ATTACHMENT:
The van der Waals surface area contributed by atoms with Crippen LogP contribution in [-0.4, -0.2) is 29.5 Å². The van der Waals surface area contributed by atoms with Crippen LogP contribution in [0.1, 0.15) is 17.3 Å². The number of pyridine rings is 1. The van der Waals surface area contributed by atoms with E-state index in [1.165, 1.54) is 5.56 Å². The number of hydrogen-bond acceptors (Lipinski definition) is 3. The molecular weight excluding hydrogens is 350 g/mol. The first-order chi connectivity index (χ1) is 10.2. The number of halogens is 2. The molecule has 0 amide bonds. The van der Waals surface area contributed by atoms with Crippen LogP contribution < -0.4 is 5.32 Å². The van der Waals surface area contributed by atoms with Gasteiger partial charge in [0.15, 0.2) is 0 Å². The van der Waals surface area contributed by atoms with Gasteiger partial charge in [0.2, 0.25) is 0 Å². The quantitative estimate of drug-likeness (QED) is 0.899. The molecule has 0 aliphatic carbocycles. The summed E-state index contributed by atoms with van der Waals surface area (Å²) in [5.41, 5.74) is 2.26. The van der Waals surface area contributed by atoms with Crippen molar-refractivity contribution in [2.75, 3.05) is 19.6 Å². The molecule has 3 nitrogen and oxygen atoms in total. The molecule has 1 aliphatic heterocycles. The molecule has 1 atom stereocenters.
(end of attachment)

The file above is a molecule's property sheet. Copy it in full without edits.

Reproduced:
The van der Waals surface area contributed by atoms with Crippen LogP contribution in [-0.4, -0.2) is 29.5 Å². The van der Waals surface area contributed by atoms with Crippen LogP contribution in [0.1, 0.15) is 17.3 Å². The number of pyridine rings is 1. The van der Waals surface area contributed by atoms with E-state index in [1.165, 1.54) is 5.56 Å². The number of hydrogen-bond acceptors (Lipinski definition) is 3. The molecular weight excluding hydrogens is 350 g/mol. The first-order chi connectivity index (χ1) is 10.2. The number of halogens is 2. The molecule has 0 amide bonds. The van der Waals surface area contributed by atoms with Crippen LogP contribution < -0.4 is 5.32 Å². The van der Waals surface area contributed by atoms with Gasteiger partial charge in [0.15, 0.2) is 0 Å². The van der Waals surface area contributed by atoms with Gasteiger partial charge in [0.2, 0.25) is 0 Å². The quantitative estimate of drug-likeness (QED) is 0.899. The molecule has 0 aliphatic carbocycles. The summed E-state index contributed by atoms with van der Waals surface area (Å²) in [5.41, 5.74) is 2.26. The van der Waals surface area contributed by atoms with Crippen molar-refractivity contribution in [2.75, 3.05) is 19.6 Å². The molecule has 3 nitrogen and oxygen atoms in total. The molecule has 1 aliphatic heterocycles. The molecule has 1 atom stereocenters.